Perrotin Tokyo is pleased to present a solo exhibition of celebrated India-based artist, Bharti Kher.
Situated in a legacy of work that weaves as many linguistic pirouettes as material ones, Bharti Kher’s first solo show in Japan is named Djinns, things, places for a reason. This time there is no pachyderm, no spermatozoid symbol covering it, no phallic largesse inviting us, as there was during the group exhibition she participated in at Mori Art Museum, Chalo! India: A New Era of Indian Art (2008). This time the elephant in the room is you and the introspective silence she has skilfully stitched for you to confront, rather to place within yourself. Here she stands in the land of the divine beasts that protect, and of spirit masters that never quite leave. It is in this land that belongs as much to Pokémon of today as it does to the mystical dragons of folklore, that Kher chooses to make the deepest of her dives, so far, into querying the oft-neglected brand of divinity that is both feared and heralded. If we listen carefully, she goes so far as to suggest that this divinity is something that lies within us. Djinns, things, places is thus as much a topical show, as it is a cornerstone of a magic-realist practice that has for some time now been toying with the mythical and bordering on the shamanic.
In this steadily evolving oeuvre where Kher constantly pushes materials into being 'something that they may not quite want to be', the ideas of breaking and bricolage are not new. Neither is the coming together of the mirrors with the symbol most readily identified with her work: the bindi. For this show, however, Kher expounds upon these motifs and raises them towards the notion of repair. For all its lyricism, Kher’s art-making has often been described as an 'act of refusal'. Just as inhabiting a narrative means making it part of a self-fashioned hybridity, the act of fracture also amounts to refurbishment for her.
In a spatial response to Perrotin Tokyo’s shattered window façade, Kher places a mirror work Algorithm for Refusal whose clinically slick edges are unlike those she has previously put in ornate frames. Despite this, the work possesses an unwavering intimacy, repeatedly shattered. With the breaking of the mirrors, Kher is breaking the dialectic of truth and reflection that pervades these viewing devices. And in a nod to the Greeks, who thought of mirrors as instruments of inherent deception, she is also breaking the sense of selfhood that mirrors claim.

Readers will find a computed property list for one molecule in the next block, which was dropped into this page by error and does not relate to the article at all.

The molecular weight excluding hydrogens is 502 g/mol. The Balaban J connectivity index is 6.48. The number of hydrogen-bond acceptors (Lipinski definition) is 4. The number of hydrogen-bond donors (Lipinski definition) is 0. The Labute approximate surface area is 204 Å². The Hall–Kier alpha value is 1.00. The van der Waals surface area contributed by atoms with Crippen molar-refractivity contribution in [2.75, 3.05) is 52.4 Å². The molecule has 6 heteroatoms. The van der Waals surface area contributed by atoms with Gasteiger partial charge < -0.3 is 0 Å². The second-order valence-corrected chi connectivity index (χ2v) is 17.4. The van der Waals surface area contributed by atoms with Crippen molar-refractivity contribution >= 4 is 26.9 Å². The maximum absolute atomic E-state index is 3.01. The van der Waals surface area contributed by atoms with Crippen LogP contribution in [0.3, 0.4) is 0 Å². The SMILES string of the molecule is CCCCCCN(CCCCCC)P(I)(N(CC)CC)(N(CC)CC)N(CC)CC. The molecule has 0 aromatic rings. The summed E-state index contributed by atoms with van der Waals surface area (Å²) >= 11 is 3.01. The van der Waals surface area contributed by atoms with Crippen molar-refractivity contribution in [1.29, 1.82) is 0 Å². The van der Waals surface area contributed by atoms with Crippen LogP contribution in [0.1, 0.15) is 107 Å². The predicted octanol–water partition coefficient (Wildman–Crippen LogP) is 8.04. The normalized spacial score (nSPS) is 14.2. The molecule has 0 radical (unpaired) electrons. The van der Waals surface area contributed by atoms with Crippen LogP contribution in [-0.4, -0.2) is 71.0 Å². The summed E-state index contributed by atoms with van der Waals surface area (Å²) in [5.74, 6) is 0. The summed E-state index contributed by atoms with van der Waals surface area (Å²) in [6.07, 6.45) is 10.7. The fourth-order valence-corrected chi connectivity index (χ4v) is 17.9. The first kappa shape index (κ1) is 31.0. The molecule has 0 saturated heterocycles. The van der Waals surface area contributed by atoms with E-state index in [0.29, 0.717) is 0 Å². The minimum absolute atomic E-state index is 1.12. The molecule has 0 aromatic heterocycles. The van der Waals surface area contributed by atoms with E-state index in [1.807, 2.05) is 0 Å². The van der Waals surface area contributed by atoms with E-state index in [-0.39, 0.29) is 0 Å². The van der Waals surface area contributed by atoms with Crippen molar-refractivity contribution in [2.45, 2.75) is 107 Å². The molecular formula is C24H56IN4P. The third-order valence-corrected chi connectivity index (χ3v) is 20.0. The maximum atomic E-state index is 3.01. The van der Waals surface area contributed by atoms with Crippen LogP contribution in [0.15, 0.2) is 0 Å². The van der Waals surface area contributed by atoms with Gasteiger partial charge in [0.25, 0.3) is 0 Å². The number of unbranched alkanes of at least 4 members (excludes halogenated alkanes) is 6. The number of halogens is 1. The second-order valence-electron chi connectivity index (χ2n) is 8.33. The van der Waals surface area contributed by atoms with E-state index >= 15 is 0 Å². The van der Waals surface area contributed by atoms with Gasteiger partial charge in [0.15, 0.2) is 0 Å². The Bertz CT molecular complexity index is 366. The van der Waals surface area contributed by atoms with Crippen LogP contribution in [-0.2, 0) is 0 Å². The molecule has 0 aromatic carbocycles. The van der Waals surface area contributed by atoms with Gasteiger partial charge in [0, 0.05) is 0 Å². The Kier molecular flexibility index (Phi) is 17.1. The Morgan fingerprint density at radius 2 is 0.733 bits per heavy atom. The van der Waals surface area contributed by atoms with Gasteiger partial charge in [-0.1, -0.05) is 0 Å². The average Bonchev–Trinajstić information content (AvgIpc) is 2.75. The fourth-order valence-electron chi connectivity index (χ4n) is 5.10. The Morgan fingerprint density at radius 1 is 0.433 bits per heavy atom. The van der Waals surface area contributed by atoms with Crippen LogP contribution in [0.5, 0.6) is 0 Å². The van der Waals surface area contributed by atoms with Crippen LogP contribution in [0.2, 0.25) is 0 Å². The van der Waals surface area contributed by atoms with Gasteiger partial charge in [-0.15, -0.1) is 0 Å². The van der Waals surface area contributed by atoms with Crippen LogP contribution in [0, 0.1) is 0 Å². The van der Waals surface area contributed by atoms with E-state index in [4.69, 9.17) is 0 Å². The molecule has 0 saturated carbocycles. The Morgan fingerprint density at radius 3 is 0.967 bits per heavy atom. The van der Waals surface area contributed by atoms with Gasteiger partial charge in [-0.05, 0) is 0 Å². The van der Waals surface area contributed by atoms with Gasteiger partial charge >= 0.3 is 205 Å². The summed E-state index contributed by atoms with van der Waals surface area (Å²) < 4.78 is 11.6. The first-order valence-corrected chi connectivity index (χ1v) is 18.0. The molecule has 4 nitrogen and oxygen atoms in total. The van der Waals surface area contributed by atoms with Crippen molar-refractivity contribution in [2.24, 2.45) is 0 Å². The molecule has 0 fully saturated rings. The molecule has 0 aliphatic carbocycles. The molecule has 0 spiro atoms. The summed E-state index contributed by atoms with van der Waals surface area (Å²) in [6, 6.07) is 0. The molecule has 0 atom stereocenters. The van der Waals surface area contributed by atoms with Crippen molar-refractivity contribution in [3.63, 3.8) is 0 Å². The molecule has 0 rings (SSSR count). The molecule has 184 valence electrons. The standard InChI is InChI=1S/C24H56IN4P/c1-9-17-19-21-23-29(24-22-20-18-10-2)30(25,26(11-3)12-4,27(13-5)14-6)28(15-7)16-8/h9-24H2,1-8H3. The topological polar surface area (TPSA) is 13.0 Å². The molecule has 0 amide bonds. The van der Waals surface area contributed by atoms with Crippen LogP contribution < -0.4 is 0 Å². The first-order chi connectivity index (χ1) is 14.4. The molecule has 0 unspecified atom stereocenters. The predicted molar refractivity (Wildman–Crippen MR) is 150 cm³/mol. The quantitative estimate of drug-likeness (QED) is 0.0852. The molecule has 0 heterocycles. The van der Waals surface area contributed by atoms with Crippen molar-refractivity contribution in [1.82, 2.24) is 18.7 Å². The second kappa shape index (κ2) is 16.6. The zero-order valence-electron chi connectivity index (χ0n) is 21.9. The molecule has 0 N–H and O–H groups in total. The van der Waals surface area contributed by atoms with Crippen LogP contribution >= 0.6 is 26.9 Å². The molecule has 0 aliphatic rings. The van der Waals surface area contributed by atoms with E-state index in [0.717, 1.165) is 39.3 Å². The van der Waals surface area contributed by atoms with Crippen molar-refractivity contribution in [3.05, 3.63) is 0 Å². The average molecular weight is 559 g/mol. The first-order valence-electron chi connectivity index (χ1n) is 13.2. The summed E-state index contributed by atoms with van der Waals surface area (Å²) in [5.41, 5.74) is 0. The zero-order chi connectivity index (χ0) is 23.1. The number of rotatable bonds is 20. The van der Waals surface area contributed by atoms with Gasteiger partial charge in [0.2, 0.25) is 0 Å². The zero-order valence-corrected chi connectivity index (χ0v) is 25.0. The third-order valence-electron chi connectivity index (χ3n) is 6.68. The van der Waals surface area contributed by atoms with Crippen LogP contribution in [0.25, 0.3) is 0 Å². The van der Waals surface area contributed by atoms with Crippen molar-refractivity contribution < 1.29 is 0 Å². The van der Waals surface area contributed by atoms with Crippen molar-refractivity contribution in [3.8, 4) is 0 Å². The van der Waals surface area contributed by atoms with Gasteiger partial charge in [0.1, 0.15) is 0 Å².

To gaze into Bharti Kher’s mirrors is to glimpse into an 'ideal realm from an uncrossable frame.' In these works another truth reveals itself, a different reality that is acknowledged as being imperfect, imprecise, layered and marred by violent deeds. While smashing these mirrors is an act of defiance, the artist resolutely works to repair the shattered mirror, obliterating the scene of aggression, and transforming the ruin into a new splendour that exists on its own terms. In the land of kintsugi, Kher is reminding us that as long as there is multiplicity in the resultant narratives, there is beauty in fracture. She also does this, quite simply, because she can. In this way, she displays the irreverence of a punk statement, the uncanny charm of a child’s inquisitiveness, and the wit of the spirit-guides summoned by her art.
In addition to this, she shows a series of maps, Points of departure rendered not only with the marks of time but also with the use of the bindi as a semiotic code. They may be read, therefore, as abstract texts of a psychosocial geography. Kher’s maps are obviously political, but in her own words they are both 'everywhere and nowhere'. This eschewal of specificity is shared too by the disjointed sculptures on display The intermediaries. Here the artist seems to be the least bit invested in telling you what the individual forms being brought together are, or what disparate mythologies she has borrowed them from. Her primary intention, instead, is perhaps only to share the delight of a new visuality emerging from their union. The intermediaries suggest a familial life: a melange of unconventionality, ancestral complexity, and diasporic identity. One that brings with it both geographical and psychosocial dissonances. Kher describes The intermediaries as 'a family of inbetweens. They are the outsiders, the self created and the djinns' The maps are an invitation to the building of a new space-place, to its extrication from the recesses of the unspoken. Much in the same way, the bindi-covered mirror extricates an unuttered selfhood, and the sculptures tread an indeterminate world.
In this show, then, as geopolitical surfaces are disguised in order to repair as well as erase, reflecting surfaces are fractured into seemingly inchoate fragments, and markers of decisive identity are consciously avoided, what is being forged is a visual meaning-making device. The grammar of that language, and indeed the thread running through the show, is founded on a notion of indeterminate place. Place could be a sense of personal geography that the maps evoke, the locus-standi of selfhood (or its lack) that the mirror works suggest, or even the simple inability to sit between fixed narratives that the sculptures assert. All of these contain within them the possibility of looking at our own bodies in relation to the world and to experiencing them in a myriad of possibilities.
Of her studio practice, Bharti Kher has said 'I break things to know them better. I am always asking if you push a little more what will happen?' Djinns, things, places is her invitation to viewers to 'smell with their tongues and to taste with their eyes', but above all to do what she has been doing in her studio repetitively–push. It is through this act of insistence beyond the limits of material that she creates the alchemy of her hybrid worlds.
Text by Phalguni Guliani. Courtesy Perrotin.